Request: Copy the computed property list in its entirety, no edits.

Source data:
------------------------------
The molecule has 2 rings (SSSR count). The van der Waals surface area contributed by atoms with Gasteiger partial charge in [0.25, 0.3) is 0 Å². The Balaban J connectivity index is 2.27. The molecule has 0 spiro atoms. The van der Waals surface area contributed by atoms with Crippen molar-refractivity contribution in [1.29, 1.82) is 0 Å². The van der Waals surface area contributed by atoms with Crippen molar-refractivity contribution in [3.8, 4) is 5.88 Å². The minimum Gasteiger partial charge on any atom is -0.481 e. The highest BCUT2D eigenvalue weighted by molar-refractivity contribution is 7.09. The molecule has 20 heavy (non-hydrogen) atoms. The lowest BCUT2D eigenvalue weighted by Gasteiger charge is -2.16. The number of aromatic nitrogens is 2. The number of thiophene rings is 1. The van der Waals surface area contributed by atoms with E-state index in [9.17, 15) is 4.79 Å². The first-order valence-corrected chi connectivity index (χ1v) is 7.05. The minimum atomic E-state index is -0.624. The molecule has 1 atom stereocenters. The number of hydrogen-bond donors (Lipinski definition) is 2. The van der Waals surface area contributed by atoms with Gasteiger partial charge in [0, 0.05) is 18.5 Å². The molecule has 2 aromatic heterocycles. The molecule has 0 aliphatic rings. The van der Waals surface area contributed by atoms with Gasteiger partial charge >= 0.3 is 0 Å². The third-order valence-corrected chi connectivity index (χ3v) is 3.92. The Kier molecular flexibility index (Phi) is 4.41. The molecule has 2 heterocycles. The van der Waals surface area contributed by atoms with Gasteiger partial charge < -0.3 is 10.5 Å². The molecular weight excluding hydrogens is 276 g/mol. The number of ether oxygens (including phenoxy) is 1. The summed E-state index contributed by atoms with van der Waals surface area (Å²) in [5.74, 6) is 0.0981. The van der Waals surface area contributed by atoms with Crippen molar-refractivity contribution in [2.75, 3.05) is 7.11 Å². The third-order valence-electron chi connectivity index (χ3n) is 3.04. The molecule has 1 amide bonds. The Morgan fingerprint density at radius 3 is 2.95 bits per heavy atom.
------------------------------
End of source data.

The molecule has 2 rings (SSSR count). The van der Waals surface area contributed by atoms with Gasteiger partial charge in [0.25, 0.3) is 0 Å². The Balaban J connectivity index is 2.27. The molecule has 0 spiro atoms. The van der Waals surface area contributed by atoms with Crippen molar-refractivity contribution in [1.29, 1.82) is 0 Å². The van der Waals surface area contributed by atoms with Crippen molar-refractivity contribution in [3.8, 4) is 5.88 Å². The minimum Gasteiger partial charge on any atom is -0.481 e. The highest BCUT2D eigenvalue weighted by molar-refractivity contribution is 7.09. The molecule has 20 heavy (non-hydrogen) atoms. The lowest BCUT2D eigenvalue weighted by Gasteiger charge is -2.16. The number of aromatic nitrogens is 2. The number of thiophene rings is 1. The van der Waals surface area contributed by atoms with E-state index in [9.17, 15) is 4.79 Å². The first-order valence-corrected chi connectivity index (χ1v) is 7.05. The minimum atomic E-state index is -0.624. The molecule has 1 atom stereocenters. The number of hydrogen-bond donors (Lipinski definition) is 2. The van der Waals surface area contributed by atoms with Gasteiger partial charge in [0, 0.05) is 18.5 Å². The molecule has 2 aromatic heterocycles. The molecule has 0 aliphatic rings. The van der Waals surface area contributed by atoms with Gasteiger partial charge >= 0.3 is 0 Å². The third-order valence-corrected chi connectivity index (χ3v) is 3.92. The Kier molecular flexibility index (Phi) is 4.41. The molecule has 2 heterocycles. The van der Waals surface area contributed by atoms with Gasteiger partial charge < -0.3 is 10.5 Å². The molecular weight excluding hydrogens is 276 g/mol. The number of ether oxygens (including phenoxy) is 1. The summed E-state index contributed by atoms with van der Waals surface area (Å²) in [5.74, 6) is 0.0981. The van der Waals surface area contributed by atoms with Crippen molar-refractivity contribution in [2.75, 3.05) is 7.11 Å². The third-order valence-electron chi connectivity index (χ3n) is 3.04. The molecule has 1 amide bonds. The Morgan fingerprint density at radius 3 is 2.95 bits per heavy atom.